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Convert CSV files into a SQLite database

Project description

csvs-to-sqlite

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Convert CSV files into a SQLite database. Browse and publish that SQLite database with Datasette.

Basic usage:

csvs-to-sqlite myfile.csv mydatabase.db

This will create a new SQLite database called mydatabase.db containing a single table, myfile, containing the CSV content.

You can provide multiple CSV files:

csvs-to-sqlite one.csv two.csv bundle.db

The bundle.db database will contain two tables, one and two.

This means you can use wildcards:

csvs-to-sqlite ~/Downloads/*.csv my-downloads.db

If you pass a path to one or more directories, the script will recursively search those directories for CSV files and create tables for each one.

csvs-to-sqlite ~/path/to/directory all-my-csvs.db

Handling TSV (tab-separated values)

You can use the -s option to specify a different delimiter. If you want to use a tab character you'll need to apply shell escaping like so:

csvs-to-sqlite my-file.tsv my-file.db -s $'\t'

Refactoring columns into separate lookup tables

Let's say you have a CSV file that looks like this:

county,precinct,office,district,party,candidate,votes
Clark,1,President,,REP,John R. Kasich,5
Clark,2,President,,REP,John R. Kasich,0
Clark,3,President,,REP,John R. Kasich,7

(Real example taken from the Open Elections project)

You can now convert selected columns into separate lookup tables using the new --extract-column option (shortname: -c) - for example:

csvs-to-sqlite openelections-data-*/*.csv \
    -c county:County:name \
    -c precinct:Precinct:name \
    -c office -c district -c party -c candidate \
    openelections.db

The format is as follows:

column_name:optional_table_name:optional_table_value_column_name

If you just specify the column name e.g. -c office, the following table will be created:

CREATE TABLE "office" (
    "id" INTEGER PRIMARY KEY,
    "value" TEXT
);

If you specify all three options, e.g. -c precinct:Precinct:name the table will look like this:

CREATE TABLE "Precinct" (
    "id" INTEGER PRIMARY KEY,
    "name" TEXT
);

The original tables will be created like this:

CREATE TABLE "ca__primary__san_francisco__precinct" (
    "county" INTEGER,
    "precinct" INTEGER,
    "office" INTEGER,
    "district" INTEGER,
    "party" INTEGER,
    "candidate" INTEGER,
    "votes" INTEGER,
    FOREIGN KEY (county) REFERENCES County(id),
    FOREIGN KEY (party) REFERENCES party(id),
    FOREIGN KEY (precinct) REFERENCES Precinct(id),
    FOREIGN KEY (office) REFERENCES office(id),
    FOREIGN KEY (candidate) REFERENCES candidate(id)
);

They will be populated with IDs that reference the new derived tables.

Installation

pip install csvs-to-sqlite

csvs-to-sqlite --help

Usage: csvs-to-sqlite [OPTIONS] PATHS... DBNAME

  PATHS: paths to individual .csv files or to directories containing .csvs

  DBNAME: name of the SQLite database file to create

Options:
  -s, --separator TEXT         Field separator in input .csv
  -q, --quoting INTEGER        Control field quoting behavior per csv.QUOTE_*
                               constants. Use one of QUOTE_MINIMAL (0),
                               QUOTE_ALL (1), QUOTE_NONNUMERIC (2) or
                               QUOTE_NONE (3).
  --skip-errors                Skip lines with too many fields instead of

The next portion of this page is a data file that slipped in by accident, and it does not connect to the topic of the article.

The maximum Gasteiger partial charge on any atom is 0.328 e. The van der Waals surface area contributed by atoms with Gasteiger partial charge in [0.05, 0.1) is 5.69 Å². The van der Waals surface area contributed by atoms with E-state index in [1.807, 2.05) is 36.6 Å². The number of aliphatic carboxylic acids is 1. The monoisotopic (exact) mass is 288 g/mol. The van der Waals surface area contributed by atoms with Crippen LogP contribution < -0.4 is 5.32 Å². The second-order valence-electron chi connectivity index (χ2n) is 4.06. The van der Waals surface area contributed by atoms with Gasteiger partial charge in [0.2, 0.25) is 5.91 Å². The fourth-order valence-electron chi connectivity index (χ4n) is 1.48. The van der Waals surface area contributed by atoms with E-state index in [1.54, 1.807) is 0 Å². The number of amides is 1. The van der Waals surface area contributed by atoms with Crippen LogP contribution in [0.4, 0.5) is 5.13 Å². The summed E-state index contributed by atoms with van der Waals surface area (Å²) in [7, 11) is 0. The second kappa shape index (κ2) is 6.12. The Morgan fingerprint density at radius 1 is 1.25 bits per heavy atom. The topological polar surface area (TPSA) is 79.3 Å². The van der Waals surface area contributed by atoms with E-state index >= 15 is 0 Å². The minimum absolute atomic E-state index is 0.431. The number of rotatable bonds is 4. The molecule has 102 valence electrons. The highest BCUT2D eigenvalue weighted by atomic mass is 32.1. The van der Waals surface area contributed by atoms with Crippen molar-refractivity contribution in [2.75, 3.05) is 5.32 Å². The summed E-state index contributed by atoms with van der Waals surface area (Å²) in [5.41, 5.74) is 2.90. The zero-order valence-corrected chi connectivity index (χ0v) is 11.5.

stopping the import
  --replace-tables             Replace tables if they already exist
  -t, --table TEXT             Table to use (instead of using CSV filename)
  -c, --extract-column TEXT    One or more columns to 'extract' into a
                               separate lookup table. If you pass a simple
                               column name that column will be replaced with
                               integer foreign key references to a new table
                               of that name. You can customize the name of the
                               table like so:
                                   state:States:state_name
                               This will pull unique values from the 'state'
                               column and use them to populate a new 'States'
                               table, with an id column primary key and a
                               state_name column containing the strings from
                               the original column.
  -d, --date TEXT              One or more columns to parse into ISO formatted
                               dates
  -dt, --datetime TEXT         One or more columns to parse into ISO formatted
                               datetimes
  -df, --datetime-format TEXT  One or more custom date format strings to try
                               when parsing dates/datetimes
  -f, --fts TEXT               One or more columns to use to populate a full-
                               text index
  -i, --index TEXT             Add index on this column (or a compound index
                               with -i col1,col2)
  --shape TEXT                 Custom shape for the DB table - format is
                               csvcol:dbcol(TYPE),...
  --filename-column TEXT       Add a column with this name and populate with
                               CSV file name
  --no-index-fks               Skip adding index to foreign key columns
                               created using --extract-column (default is to
                               add them)
  --version                    Show the version and exit.
  --help                       Show this message and exit.

Project details


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